It is not said the judicial power of the general government shall extend to enforcing the prohibitions and to protecting the rights and immunities guaranteed. It is not said that branch of the government shall be authorized to declare void any action of a State in violation of the prohibitions. It is the power of Congress which has been enlarged.

Ex parte Virginia, 100 U.S. 339, 345 (1880). (Emphasis added in part.) And in South Carolina v. Katzenbach, 383 U.S. 301 (1966) (BLACK, J., dissenting on other grounds), the Court upheld the literacy test ban of the Voting Rights Act of 1965, 79 Stat. 437, under Congress' Fifteenth Amendment enforcement power.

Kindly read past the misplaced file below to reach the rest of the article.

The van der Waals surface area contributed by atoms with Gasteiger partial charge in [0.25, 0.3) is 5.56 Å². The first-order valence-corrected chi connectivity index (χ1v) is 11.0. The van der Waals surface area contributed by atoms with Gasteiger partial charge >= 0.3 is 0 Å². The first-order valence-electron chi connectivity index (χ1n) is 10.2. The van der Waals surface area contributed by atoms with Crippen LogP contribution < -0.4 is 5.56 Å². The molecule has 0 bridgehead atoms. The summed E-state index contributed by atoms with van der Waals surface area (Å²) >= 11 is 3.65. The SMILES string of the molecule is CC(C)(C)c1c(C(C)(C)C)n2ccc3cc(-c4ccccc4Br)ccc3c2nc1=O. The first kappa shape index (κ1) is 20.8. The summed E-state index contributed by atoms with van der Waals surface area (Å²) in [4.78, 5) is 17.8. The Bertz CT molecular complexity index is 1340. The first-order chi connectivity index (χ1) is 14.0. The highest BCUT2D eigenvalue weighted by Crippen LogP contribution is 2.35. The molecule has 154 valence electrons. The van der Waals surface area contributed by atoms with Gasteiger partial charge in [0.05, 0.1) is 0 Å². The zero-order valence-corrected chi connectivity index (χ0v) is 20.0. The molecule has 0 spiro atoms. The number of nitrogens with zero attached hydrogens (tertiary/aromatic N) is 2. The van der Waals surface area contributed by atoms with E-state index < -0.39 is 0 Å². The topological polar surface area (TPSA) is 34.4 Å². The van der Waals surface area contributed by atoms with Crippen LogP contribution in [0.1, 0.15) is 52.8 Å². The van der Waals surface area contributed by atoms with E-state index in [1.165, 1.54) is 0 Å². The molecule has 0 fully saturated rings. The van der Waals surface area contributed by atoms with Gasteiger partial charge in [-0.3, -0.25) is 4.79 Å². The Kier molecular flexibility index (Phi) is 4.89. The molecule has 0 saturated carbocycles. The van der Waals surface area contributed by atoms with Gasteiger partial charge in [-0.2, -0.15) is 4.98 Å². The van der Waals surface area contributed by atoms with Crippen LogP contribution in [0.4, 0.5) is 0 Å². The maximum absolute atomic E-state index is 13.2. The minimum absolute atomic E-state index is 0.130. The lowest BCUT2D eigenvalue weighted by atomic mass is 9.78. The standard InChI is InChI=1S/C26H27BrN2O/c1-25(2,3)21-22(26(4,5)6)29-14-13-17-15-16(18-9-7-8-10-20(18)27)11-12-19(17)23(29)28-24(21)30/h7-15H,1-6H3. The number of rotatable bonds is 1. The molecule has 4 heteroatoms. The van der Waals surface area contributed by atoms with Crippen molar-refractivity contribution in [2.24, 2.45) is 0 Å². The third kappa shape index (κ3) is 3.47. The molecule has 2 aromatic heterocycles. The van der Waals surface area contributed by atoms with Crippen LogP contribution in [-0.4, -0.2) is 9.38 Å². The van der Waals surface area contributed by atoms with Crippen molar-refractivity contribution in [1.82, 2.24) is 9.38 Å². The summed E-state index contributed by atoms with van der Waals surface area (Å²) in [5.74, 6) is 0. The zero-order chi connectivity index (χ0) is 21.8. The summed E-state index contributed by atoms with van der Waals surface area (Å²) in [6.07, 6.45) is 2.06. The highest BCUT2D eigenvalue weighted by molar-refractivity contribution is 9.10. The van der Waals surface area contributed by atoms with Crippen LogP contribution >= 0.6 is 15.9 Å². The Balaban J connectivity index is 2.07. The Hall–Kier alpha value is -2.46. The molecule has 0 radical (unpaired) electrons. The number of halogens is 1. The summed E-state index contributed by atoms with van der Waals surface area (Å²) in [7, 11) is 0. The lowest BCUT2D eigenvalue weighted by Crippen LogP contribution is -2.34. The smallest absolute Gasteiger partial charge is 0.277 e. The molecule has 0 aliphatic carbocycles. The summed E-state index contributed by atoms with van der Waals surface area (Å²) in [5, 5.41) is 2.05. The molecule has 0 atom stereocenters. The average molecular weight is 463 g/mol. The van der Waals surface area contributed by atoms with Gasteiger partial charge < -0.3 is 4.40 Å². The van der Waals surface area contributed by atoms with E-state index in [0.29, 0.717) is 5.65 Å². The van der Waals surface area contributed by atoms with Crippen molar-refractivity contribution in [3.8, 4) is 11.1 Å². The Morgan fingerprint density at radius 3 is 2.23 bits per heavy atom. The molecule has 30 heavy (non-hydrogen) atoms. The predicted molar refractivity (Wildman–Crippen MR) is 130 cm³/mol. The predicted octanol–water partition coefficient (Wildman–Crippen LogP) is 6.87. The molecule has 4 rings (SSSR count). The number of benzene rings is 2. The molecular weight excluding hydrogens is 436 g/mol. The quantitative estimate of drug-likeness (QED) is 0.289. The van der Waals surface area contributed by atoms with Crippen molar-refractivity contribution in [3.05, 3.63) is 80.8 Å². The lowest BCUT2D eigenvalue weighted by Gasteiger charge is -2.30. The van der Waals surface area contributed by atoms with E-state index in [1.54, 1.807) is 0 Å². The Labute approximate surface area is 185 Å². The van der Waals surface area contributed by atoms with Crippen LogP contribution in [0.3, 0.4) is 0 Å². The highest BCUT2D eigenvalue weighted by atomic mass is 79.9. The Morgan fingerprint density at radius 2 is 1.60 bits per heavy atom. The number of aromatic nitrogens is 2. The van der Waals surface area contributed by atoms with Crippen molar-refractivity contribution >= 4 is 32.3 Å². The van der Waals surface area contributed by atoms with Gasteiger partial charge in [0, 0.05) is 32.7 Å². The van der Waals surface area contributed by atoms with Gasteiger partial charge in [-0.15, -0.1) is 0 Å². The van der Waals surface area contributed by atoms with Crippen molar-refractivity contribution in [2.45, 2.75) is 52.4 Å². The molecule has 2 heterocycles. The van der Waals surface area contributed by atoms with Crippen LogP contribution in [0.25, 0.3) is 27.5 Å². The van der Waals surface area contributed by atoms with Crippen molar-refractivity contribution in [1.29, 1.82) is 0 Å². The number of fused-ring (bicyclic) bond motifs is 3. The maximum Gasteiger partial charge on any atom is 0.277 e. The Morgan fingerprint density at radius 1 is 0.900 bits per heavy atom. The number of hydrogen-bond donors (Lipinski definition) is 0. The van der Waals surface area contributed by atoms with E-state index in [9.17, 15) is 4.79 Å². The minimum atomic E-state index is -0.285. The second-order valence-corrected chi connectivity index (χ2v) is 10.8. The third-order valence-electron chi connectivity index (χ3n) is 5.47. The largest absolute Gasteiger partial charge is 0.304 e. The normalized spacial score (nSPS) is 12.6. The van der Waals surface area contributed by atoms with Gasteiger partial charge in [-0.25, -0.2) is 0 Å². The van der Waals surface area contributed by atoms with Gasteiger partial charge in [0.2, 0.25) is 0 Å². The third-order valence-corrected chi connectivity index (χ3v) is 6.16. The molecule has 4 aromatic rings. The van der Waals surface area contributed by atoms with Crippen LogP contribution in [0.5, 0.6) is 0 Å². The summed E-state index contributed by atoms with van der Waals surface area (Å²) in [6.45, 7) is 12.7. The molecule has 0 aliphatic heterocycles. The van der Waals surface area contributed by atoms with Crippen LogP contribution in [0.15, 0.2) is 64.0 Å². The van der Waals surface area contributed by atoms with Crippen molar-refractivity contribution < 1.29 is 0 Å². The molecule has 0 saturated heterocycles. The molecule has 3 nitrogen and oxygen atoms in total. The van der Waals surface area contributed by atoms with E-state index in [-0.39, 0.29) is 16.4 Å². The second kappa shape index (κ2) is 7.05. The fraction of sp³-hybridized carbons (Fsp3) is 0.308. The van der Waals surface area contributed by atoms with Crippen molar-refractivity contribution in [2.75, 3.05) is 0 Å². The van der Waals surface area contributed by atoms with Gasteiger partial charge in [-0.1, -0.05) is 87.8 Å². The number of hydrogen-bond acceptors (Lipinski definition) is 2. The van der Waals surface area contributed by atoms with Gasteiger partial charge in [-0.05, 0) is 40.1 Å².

As broad as the congressional enforcement power is, it is not unlimited. Specifically, there are at least three limitations upon Congress' power to enforce the guarantees of the Civil War Amendments. First, Congress may not by legislation repeal other provisions of the Constitution. Second, the power granted to Congress was not intended to strip the States of their power to govern themselves or to convert our national government of enumerated powers into a central government of unrestrained authority over every inch of the whole Nation. Third, Congress may only "enforce" the provisions of the amendments, and may do so only by "appropriate legislation." Congress has no power under the enforcement sections to undercut the amendments' guarantees of personal equality and freedom from discrimination, see Katzenbach v. Morgan, 384 U.S. 641, 651 n. [p129] 10 (1966), or to undermine those protections of the Bill of Rights which we have held the Fourteenth Amendment made applicable to the States. [11]